Growers plead for OSU Extension Service

Vintner, others say cut of $204,204 runs too deep
Gabriel Balint, a viticulturist with the Southern Oregon Research and Extension Center, takes soil moisture data at Pebblestone Cellars in Phoenix on Friday. Local winegrowers and pear orchardists are urging the Jackson County Board of Commissioners to spare the Extension Service from cuts, saying it provides vital support to their industries.Jamie Lusch

When Mark Wisnovsky's parents launched their dream of planting a commercial vineyard 40 years ago, they didn't do it alone.

They gained critical knowledge from Oregon State University's Extension Service about topics such as climate conditions, the soil types that suited different grape varieties best, how to manage plant diseases and pests, and about suitable irrigation methods — among others.

"It was exactly the way you would expect the partnership between private industry and government (to work)," said Wisnovsky, president of Valley View Winery Inc. and advocacy chairman for the Southern Oregon Winery Association.

A proposal to cut $204,204 from the Southern Oregon Research and Extension Center, which was approved by the Jackson County Budget Committee in April, could spell the elimination of county financial support for the service. The cut is one of several proposed to close a $6.8 million gap in the county budget for 2013-14 fiscal year.

The Extension cuts would hit many popular programs, such as 4-H and Master Gardeners, and would chip away at local economic cornerstones such as wine grapes and pears.

"It's not coincidental that you are seeing vineyards going in all over the place, and wineries right after them," Wisnovsky said. "It's directly related to the support we get throughout the industry, and part of that is the Extension."

Other county departments facing cuts include the Sheriff's Department, Development Services, Health and Human Services, and the libraries.

Commission Chairman Don Skundrick, who has proposed a monthly jail surcharge intended to free up general fund dollars and soften some of the cuts, said public safety is the county's priority, even though he considers all programs on the chopping block "essential."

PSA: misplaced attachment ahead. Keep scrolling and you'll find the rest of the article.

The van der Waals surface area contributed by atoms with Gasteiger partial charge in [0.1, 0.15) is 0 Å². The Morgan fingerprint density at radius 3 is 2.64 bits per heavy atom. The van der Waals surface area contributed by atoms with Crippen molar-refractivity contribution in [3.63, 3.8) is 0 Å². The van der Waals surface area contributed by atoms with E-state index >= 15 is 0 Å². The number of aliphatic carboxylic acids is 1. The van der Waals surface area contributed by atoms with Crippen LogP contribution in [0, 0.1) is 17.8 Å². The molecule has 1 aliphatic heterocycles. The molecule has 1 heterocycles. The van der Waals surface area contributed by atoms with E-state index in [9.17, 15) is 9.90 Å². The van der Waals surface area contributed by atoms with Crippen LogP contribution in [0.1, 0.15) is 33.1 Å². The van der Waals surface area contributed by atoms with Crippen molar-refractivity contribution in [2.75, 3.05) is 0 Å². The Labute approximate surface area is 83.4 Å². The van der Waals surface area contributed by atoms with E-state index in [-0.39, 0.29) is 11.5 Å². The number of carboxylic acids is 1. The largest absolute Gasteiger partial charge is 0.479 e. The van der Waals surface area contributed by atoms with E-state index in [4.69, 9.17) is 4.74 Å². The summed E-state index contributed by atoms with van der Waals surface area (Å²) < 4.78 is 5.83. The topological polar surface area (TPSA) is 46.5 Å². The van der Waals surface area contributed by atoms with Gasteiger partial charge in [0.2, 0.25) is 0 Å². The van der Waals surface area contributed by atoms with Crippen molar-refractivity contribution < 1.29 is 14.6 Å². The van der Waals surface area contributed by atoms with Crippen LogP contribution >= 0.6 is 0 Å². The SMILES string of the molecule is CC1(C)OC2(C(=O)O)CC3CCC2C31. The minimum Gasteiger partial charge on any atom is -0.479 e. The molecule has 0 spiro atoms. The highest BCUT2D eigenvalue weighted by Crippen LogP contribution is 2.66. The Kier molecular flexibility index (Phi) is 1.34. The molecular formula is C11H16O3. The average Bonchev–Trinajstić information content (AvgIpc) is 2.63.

"If push comes down to shove, we have to maintain public safety," Skundrick said, adding he doesn't want Jackson County to be in the same boat as Josephine County, where voters defeated a public safety levy last week for a second time.

According to an Extension Service report, about 11 percent of the agency's funding comes from county dollars. Making up 11 percent would be hard enough, program officials said, but state and federal funding streams likely would be pulled as a result, and that could prove catastrophic.

"The 11 percent that our county provides to our budget is important for the other partners to invest," said Phil Van Buskirk, OSU Extension administrator for Jackson and Josephine counties. "We have to have local support. If we don't have local support, it goes away."

Mike Naumes, president and CEO of area pear grower Naumes Inc., said the Extension's contribution to local businesses should be enough to merit county support.

"If we look at the pure economics of the value of the agricultural industries to Jackson County, it seems to me that Jackson County should provide some support to (the Extension)," Naumes said in a letter sent to the Board of Commissioners.

Naumes said Extension scientists have been a big help to his company in the past, providing solutions for long-term fruit storage, pest management and disease control.

"It's a very, very important thing to those of us in the pear business," said Naumes, adding that the burgeoning wine-grape industry also benefits from the expertise of local plant scientists.

"For the expanding wine industry, some people might not decide to enter (it) if there wasn't some support in Southern Oregon," he said.

Extension research scientists put on several hats when it comes to helping local agriculture businesses: educator, consultant, troubleshooter, researcher.

Scientists such as viticulturist Gabriel Balint have helped vineyards through a variety of challenges with their research, and each year brings new issues for growers, he said.

"The industry's still young," Balint said.

Extension entomologist Rick Hilton said pest management is an ongoing issue for orchards and vineyards. One solution he's helped with involved the use of hormones to disrupt the mating habits of the codling moth.

"Bear Creek uses that on all their orchards," Hilton said. "We try to implement programs that provide effective control but can minimize the impact or need for additional pesticides."

The Board of Commissioners will have the final say on Extension cuts. The commissioners will discuss the 2013-14 budget at a public hearing on Wednesday, May 29, at the Jackson County Courthouse Auditorium, 10 S. Oakdale Ave., Medford.

Reach reporter Ryan Pfeil at 541-776-4468 or rpfeil@mailtribune.com.


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